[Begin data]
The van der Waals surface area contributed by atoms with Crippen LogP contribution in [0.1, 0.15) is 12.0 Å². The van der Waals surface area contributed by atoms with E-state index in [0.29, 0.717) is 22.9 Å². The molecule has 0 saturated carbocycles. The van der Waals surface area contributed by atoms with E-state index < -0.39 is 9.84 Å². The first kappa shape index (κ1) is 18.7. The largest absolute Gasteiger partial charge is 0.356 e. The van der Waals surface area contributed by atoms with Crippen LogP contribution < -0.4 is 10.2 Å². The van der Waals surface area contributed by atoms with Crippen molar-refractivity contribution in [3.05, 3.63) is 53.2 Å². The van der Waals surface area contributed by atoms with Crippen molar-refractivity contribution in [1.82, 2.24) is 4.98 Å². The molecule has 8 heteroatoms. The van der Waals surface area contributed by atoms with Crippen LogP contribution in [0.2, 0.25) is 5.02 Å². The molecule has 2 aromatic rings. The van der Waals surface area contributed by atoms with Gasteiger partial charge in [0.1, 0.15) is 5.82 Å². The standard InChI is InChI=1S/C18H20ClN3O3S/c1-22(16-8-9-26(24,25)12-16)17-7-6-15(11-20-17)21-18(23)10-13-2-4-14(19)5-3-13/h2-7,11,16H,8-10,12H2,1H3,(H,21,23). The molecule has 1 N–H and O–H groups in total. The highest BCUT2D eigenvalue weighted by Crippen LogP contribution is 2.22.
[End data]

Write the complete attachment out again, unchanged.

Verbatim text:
The van der Waals surface area contributed by atoms with Crippen LogP contribution in [0.1, 0.15) is 12.0 Å². The van der Waals surface area contributed by atoms with E-state index in [0.29, 0.717) is 22.9 Å². The molecule has 0 saturated carbocycles. The van der Waals surface area contributed by atoms with E-state index < -0.39 is 9.84 Å². The first kappa shape index (κ1) is 18.7. The largest absolute Gasteiger partial charge is 0.356 e. The van der Waals surface area contributed by atoms with Crippen LogP contribution < -0.4 is 10.2 Å². The van der Waals surface area contributed by atoms with Crippen molar-refractivity contribution in [3.05, 3.63) is 53.2 Å². The van der Waals surface area contributed by atoms with Crippen molar-refractivity contribution in [1.82, 2.24) is 4.98 Å². The molecule has 8 heteroatoms. The van der Waals surface area contributed by atoms with Crippen LogP contribution in [0.2, 0.25) is 5.02 Å². The molecule has 2 aromatic rings. The van der Waals surface area contributed by atoms with Gasteiger partial charge in [0.1, 0.15) is 5.82 Å². The standard InChI is InChI=1S/C18H20ClN3O3S/c1-22(16-8-9-26(24,25)12-16)17-7-6-15(11-20-17)21-18(23)10-13-2-4-14(19)5-3-13/h2-7,11,16H,8-10,12H2,1H3,(H,21,23). The molecule has 1 N–H and O–H groups in total. The highest BCUT2D eigenvalue weighted by Crippen LogP contribution is 2.22.